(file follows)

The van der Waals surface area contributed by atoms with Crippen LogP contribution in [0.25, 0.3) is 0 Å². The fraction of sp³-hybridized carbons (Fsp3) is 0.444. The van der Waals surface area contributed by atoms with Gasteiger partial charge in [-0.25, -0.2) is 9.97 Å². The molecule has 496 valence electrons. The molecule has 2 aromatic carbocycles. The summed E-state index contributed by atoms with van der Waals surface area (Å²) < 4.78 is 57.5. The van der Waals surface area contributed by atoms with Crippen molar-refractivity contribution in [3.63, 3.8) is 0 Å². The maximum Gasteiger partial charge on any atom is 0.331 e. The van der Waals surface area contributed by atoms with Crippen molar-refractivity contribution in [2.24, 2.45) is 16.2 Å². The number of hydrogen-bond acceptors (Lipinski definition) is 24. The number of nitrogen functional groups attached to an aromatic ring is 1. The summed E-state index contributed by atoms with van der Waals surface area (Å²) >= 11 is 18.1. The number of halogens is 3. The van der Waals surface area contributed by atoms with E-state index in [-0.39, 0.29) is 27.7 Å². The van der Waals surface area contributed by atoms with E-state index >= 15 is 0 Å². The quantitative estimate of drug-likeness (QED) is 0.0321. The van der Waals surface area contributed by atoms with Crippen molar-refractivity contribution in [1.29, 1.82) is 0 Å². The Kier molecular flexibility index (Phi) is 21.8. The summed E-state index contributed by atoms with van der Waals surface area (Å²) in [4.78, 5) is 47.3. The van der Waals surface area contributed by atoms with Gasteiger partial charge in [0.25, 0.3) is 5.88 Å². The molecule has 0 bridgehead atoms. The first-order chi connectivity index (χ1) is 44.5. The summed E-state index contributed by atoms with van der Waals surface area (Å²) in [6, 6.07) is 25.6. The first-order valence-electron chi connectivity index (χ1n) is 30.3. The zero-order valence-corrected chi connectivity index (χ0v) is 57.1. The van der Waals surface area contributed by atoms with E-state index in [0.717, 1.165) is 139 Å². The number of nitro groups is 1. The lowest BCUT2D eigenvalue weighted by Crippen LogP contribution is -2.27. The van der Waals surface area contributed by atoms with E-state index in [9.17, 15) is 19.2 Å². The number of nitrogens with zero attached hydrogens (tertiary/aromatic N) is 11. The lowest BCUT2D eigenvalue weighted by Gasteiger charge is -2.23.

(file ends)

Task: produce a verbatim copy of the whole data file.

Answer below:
The van der Waals surface area contributed by atoms with Crippen LogP contribution in [0.25, 0.3) is 0 Å². The fraction of sp³-hybridized carbons (Fsp3) is 0.444. The van der Waals surface area contributed by atoms with Gasteiger partial charge in [-0.25, -0.2) is 9.97 Å². The molecule has 496 valence electrons. The molecule has 2 aromatic carbocycles. The summed E-state index contributed by atoms with van der Waals surface area (Å²) < 4.78 is 57.5. The van der Waals surface area contributed by atoms with Crippen molar-refractivity contribution in [3.63, 3.8) is 0 Å². The maximum Gasteiger partial charge on any atom is 0.331 e. The van der Waals surface area contributed by atoms with Crippen molar-refractivity contribution in [2.24, 2.45) is 16.2 Å². The number of hydrogen-bond acceptors (Lipinski definition) is 24. The number of nitrogen functional groups attached to an aromatic ring is 1. The summed E-state index contributed by atoms with van der Waals surface area (Å²) >= 11 is 18.1. The number of halogens is 3. The van der Waals surface area contributed by atoms with E-state index in [-0.39, 0.29) is 27.7 Å². The van der Waals surface area contributed by atoms with E-state index >= 15 is 0 Å². The quantitative estimate of drug-likeness (QED) is 0.0321. The van der Waals surface area contributed by atoms with Crippen molar-refractivity contribution in [1.29, 1.82) is 0 Å². The Kier molecular flexibility index (Phi) is 21.8. The summed E-state index contributed by atoms with van der Waals surface area (Å²) in [4.78, 5) is 47.3. The van der Waals surface area contributed by atoms with Gasteiger partial charge in [0.25, 0.3) is 5.88 Å². The molecule has 0 bridgehead atoms. The first-order chi connectivity index (χ1) is 44.5. The summed E-state index contributed by atoms with van der Waals surface area (Å²) in [6, 6.07) is 25.6. The first-order valence-electron chi connectivity index (χ1n) is 30.3. The zero-order valence-corrected chi connectivity index (χ0v) is 57.1. The van der Waals surface area contributed by atoms with E-state index in [0.717, 1.165) is 139 Å². The number of nitro groups is 1. The lowest BCUT2D eigenvalue weighted by Crippen LogP contribution is -2.27. The van der Waals surface area contributed by atoms with E-state index in [9.17, 15) is 19.2 Å². The number of nitrogens with zero attached hydrogens (tertiary/aromatic N) is 11. The lowest BCUT2D eigenvalue weighted by Gasteiger charge is -2.23.